Original Research ARTICLE
Regulation of the Hippocampal Network by VGLUT3-Positive CCK- GABAergic Basket Cells
- 1Douglas Mental Health University Institute, Department of Psychiatry, McGill University, Montreal, QC, Canada
- 2Institut für Integrative Neuroanatomie Research Center, Berlin, Germany
- 3Sorbonne Universités, UPMC Univ Paris 06, Centre National de la Recherche Scientifique, Institut National de la Santé et de la Recherche Medicale, Institut de Biologie Paris Seine, Neuroscience Paris Seine (NPS), Paris, France
- 4Université Paris Descartes, Sorbonne Paris Cité, Centre National de la Recherche Scientifique, UMR 8250, Paris, France
- 5Oramacell, Paris, France
- 6Sorbonne Universités, UPMC Univ Paris 06, CNRS, Core Facilities - Institut de Biologie Paris Seine, Paris, France
- 7CNRS UMR 7364, Team NCD, Université de Strasbourg, Strasbourg, France
Hippocampal interneurons release the inhibitory transmitter GABA to regulate excitation, rhythm generation and synaptic plasticity. A subpopulation of GABAergic basket cells co-expresses the GABA/glycine vesicular transporters (VIAAT) and the atypical type III vesicular glutamate transporter (VGLUT3); therefore, these cells have the ability to signal with both GABA and glutamate. GABAergic transmission by basket cells has been extensively characterized but nothing is known about the functional implications of VGLUT3-dependent glutamate released by these cells. Here, using VGLUT3-null mice we observed that the loss of VGLUT3 results in a metaplastic shift in synaptic plasticity at Shaeffer’s collaterals – CA1 synapses and an altered theta oscillation. These changes were paralleled by the loss of a VGLUT3-dependent inhibition of GABAergic current in CA1 pyramidal layer. Therefore presynaptic type III metabotropic could be activated by glutamate released from VGLUT3-positive interneurons. This putative presynaptic heterologous feedback mechanism inhibits local GABAergic tone and regulates the hippocampal neuronal network.
The hippocampus is centrally engaged in the regulation of spatial and emotional memory. In the hippocampus, different classes of interneurons interact with specific cellular domains of pyramidal cells to modulate cell firing, plasticity and network activity. These interneurons form a complex group composed of up to 21 types of cells displaying a variety of molecular expression profiles and distinct morphological and physiological features (Somogyi and Klausberger, 2005; Klausberger and Somogyi, 2008). Basket cells are interneurons that form a dense plexus of inhibitory terminals on the soma of pyramidal cells. Two types of basket cells have been identified: the classic parvalbumin-positive (PV) fast-firing interneurons and the regular-firing cholecystokinin-expressing (CCK) interneurons. PV basket interneurons contribute to the generation of oscillations and are considered the “clocks” of the hippocampus (Cobb et al., 1995; Bartos et al., 2007; Korotkova et al., 2010; Amilhon et al., 2015). The functions of CCK interneurons are less well known; however, anatomical and physiological evidence suggests that these interneurons are intensely innervated by neurons from the raphe and respond to cannabinoids (Freund and Katona, 2007). CCK interneurons are thought to be centrally engaged in mood regulation (Freund and Katona, 2007). Interestingly, some of the CCK interneurons express the atypical vesicular glutamate transporter 3 (VGLUT3) (Somogyi et al., 2004), which indicate that these interneurons may release both glutamate and GABA from their terminals contacting pyramidal cells. However, the role of this dual transmission of GABA and glutamate by basket cells remains unknown.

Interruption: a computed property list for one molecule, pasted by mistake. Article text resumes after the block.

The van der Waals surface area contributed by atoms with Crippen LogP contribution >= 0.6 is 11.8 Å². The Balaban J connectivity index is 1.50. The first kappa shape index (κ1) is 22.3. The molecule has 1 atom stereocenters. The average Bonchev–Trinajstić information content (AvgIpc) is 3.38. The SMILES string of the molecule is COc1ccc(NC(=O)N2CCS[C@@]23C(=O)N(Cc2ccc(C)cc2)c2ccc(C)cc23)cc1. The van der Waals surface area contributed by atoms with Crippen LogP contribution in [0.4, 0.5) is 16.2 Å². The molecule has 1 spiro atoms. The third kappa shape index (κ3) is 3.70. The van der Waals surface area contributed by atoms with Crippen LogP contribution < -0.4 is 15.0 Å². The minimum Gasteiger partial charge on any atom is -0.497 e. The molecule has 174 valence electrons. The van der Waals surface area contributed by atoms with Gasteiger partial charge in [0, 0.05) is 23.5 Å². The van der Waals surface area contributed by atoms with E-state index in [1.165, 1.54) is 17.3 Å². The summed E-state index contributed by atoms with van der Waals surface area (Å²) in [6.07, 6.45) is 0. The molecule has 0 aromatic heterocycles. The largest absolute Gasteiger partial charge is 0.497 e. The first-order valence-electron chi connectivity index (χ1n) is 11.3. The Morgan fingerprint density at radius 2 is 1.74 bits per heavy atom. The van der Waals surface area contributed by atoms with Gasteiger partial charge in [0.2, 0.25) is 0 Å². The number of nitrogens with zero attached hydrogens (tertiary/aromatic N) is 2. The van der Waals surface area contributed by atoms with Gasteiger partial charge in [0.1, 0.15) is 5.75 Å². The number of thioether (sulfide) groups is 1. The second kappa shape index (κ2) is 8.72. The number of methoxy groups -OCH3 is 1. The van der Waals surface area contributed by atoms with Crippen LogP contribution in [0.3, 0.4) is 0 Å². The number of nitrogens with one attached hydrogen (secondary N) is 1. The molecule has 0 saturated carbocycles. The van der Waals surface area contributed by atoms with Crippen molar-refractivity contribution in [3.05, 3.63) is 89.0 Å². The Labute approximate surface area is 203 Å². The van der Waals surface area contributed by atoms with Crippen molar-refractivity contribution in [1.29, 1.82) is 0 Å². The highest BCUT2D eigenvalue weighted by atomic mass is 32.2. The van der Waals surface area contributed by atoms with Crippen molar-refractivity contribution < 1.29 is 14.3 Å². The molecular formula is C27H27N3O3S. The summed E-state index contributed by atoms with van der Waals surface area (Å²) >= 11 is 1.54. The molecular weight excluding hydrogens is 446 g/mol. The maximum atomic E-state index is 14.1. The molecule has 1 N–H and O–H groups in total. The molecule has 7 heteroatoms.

Unlike VGLUT1 and VGLUT2, VGLUT3 is found mostly in neurons that use transmitters other than glutamate, such as acetylcholine (ACh), serotonin (5-HT) or GABA (for review, see El Mestikawy et al., 2011). VGLUT3 facilitates the vesicular accumulation and transmission of ACh and 5-HT via a mechanism known as “vesicular synergy” (Gras et al., 2008; Amilhon et al., 2010) and VGLUT3-bearing terminals endow ACh and 5-HT fibers with the capacity to use glutamate in fast excitatory neurotransmission (Varga et al., 2009; Higley et al., 2011). Furthermore, it was recently established that glutamate released by VGLUT3-positive ACh interneurons negatively regulate dopamine release in the nucleus accumbens through metabotropic glutamate receptors (mGLURs), (Sakae et al., 2015). Overall, the expression of VGLUT3 in ACh- and 5-HT-expressing neurons contributes to both slow and fast neurotransmission and has significant effects on locomotor activity, reward and anxiety.
Little is known about the paradoxical co-transmission of GABA and glutamate and its putative effects on hippocampal network. The main goal of this work was to describe the molecular, cellular, and integrated properties of VGLUT3 in the hippocampus. We observed that VGLUT3 enhances vesicular GABA filling and endows these inhibitory interneurons with the ability to putatively co-release glutamate. In addition, we showed that VGLUT3 deletion alters synaptic plasticity and metaplasticity as well as theta oscillations in the hippocampus. These observations suggest that glutamate released by VGLUT3-expressing basket cells could inhibit GABAergic synaptic transmission by activating presynaptic metabotropic glutamate receptors (mGLURs).
Materials and Methods
Animal care and handling was performed according to the guidelines of the Canadian Council on Animal Care1 and approved by the Facility Animal Care Committee of the Douglas Research Center. The VGLUT3-/- mouse line used in the present study was obtained as previously described (Gras et al., 2008; Amilhon et al., 2010) and backcrossed with 10 generations (F10) of mice with a C57BL/6N background (99% homozygous). Heterozygous mice were bred to generate VGLUT3-/- mice and wild type littermates.